Updated: May 1, 2009

Welcome back to Part 2 of “Applying the Art & Science of Molecular Mixology”. In this installment we will explore further into the world of Molecular Mixology and other options for you to implement and experiment with.

Flambé or sometimes-called Brule is the next element of Molecular Mixology we will be focusing on. Flambé is when you use alcohol as a heating element to change the characteristics of your ingredients. We touched on this briefly in the last article and we will now go more in depth with it.

Flambé is a great way to add some Flair to your Mixology skills. Everybody loves fire… and when your guests see you utilizing fire like a flamethrower to make their cocktails that much better, you will definitely grab their attention as well as hopefully their pallets. Flambé is relatively easy but dangerous method of Molecular Mixology because there is fire involved and should be used with caution. What you will need to accomplish this is a Brulee torch or a “Constant Spray Mister” generally used for spritzing oil in the culinary world. I picked mine up at “Bed, Bath & Beyond” for around $10.00 USD. Then you just fill the mister with your desired alcohol. In this example I will be using Grand Marnier. Close the spritzer tightly and give it a few pumps to create pressure so when you press the button on top, the Grand Marnier will dispense in a fine mist (much like blowing fire with Bacardi 151 from your mouth) making it easier to ignite and heat up your desired elements.

Now lets demonstrate how to apply this to an actual drink. Here is the recipe for my “Heering Cherry Lime-Aid”. First in a mixing glass add 2 lime wedges, four cherries and raw sugar. Take your mister filled with Grand Marnier and hold your lighter close to the glass and ignite the flame with your mister. Continually heat up the limes and cherries while caramelizing the raw sugar. Next add 1 1/4oz SKYY Raspberry Infusion Vodka and 3/4oz Heering Cherry liqueur. Muddle the ingredients and fill your mixing glass with ice. Add equal parts Finest Call Sweet & Sour Mix and cranberry juice. Shake vigorously and strain over fresh ice in an oversized rocks glass. Next top the cocktail with a Heering Cherry foam and enjoy without a straw. Delicious! The texture of the foam at first followed by the taste of the cocktail and then finished with the texture from the caramelized sugar in the cocktail is a roller coaster for your palette. All thanks to Molecular Mixology. To watch the cocktail being made live just click the picture on the right.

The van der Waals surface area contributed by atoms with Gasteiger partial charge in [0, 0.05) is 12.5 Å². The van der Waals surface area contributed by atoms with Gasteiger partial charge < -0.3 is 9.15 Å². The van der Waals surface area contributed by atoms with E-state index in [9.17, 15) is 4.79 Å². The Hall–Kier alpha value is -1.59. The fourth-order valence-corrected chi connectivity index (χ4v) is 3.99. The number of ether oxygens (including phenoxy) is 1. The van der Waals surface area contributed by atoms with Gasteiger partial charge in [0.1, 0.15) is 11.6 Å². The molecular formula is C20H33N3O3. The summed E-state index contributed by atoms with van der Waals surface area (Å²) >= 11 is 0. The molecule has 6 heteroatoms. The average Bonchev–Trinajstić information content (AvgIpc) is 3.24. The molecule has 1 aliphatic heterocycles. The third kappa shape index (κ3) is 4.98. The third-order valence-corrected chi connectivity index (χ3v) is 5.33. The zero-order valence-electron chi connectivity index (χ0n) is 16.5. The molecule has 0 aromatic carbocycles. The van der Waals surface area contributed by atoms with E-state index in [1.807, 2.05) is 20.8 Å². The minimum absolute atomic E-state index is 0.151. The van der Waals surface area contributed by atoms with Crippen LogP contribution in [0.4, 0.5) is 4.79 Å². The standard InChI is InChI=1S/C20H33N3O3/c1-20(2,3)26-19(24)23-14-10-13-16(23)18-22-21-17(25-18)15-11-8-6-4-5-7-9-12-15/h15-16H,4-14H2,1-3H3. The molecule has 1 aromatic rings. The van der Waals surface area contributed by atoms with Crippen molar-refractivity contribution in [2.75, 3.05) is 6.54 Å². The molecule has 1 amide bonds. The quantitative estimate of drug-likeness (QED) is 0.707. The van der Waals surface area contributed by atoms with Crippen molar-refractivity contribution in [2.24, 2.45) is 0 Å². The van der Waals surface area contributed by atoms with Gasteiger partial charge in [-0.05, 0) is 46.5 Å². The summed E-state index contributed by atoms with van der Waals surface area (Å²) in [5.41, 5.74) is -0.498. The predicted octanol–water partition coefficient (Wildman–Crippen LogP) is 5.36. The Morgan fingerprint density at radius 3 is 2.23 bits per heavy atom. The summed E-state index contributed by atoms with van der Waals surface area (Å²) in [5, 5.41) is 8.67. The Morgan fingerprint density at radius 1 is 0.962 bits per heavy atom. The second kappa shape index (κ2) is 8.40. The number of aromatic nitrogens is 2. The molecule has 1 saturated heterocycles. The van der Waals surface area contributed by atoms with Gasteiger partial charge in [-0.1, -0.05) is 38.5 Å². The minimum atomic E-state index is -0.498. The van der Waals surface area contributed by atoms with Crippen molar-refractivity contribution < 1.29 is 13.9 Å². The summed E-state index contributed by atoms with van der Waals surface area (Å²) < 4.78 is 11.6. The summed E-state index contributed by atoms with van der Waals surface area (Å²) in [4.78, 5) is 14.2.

Suspensions are an element of Molecular Mixology that are very eye appealing and somewhat new to me when I first sat down and started wrighting this article. So I went to a long time friend of Flairbar.com and mine Cesar Romero. This is what Cesar had to say about Suspensions…

Another part of Molecular Mixology are Suspensions. This type of technique consists of adding elements or components to thicken your liquid base by using gelatins or alginates. The reason for thickening your liquid base is to create a holding element or in this case its name means suspend any other ingredients, elements, fruits, a second drink or any garnish you might like add to your drink. The heavier the element you are suspending the thicker your drink will be.

Suspensions are in a way a new technique and the best way to get through it is by practicing and improving every time you use these elements by taking notes of amounts, servings, measurements and find the right balance in creating suspended cocktails. Few elements like temperature also affect the consistency of the cocktail. So you might have to be careful in your environment because these gelatins are ingredients that basically must be made at the time your guest orders these cocktails due to the reason to avoid the breakdown of the ingredients over time and temperature change. So these cocktails cannot be prepared too much ahead of time.

Now lets demonstrate how to apply this to an actual drink. In our example will create a suspended cocktail with garnish. We will proceed to combine 2oz of Smirnoff Watermelon and 2oz of fresh melon juice. Next add 2 ounces of unflavored and uncolored powdered gelatin. These elements most be cold. After adding the gelatin you most stir continuously until you reach the desired consistency then proceed to add your second element (small blueberries) in this case the garnish, which will be suspended into your cocktail base. Pretty Cool! Suspensions are a great way to add new appeals to your cocktails. To watch the cocktail being made live just click the picture on the right.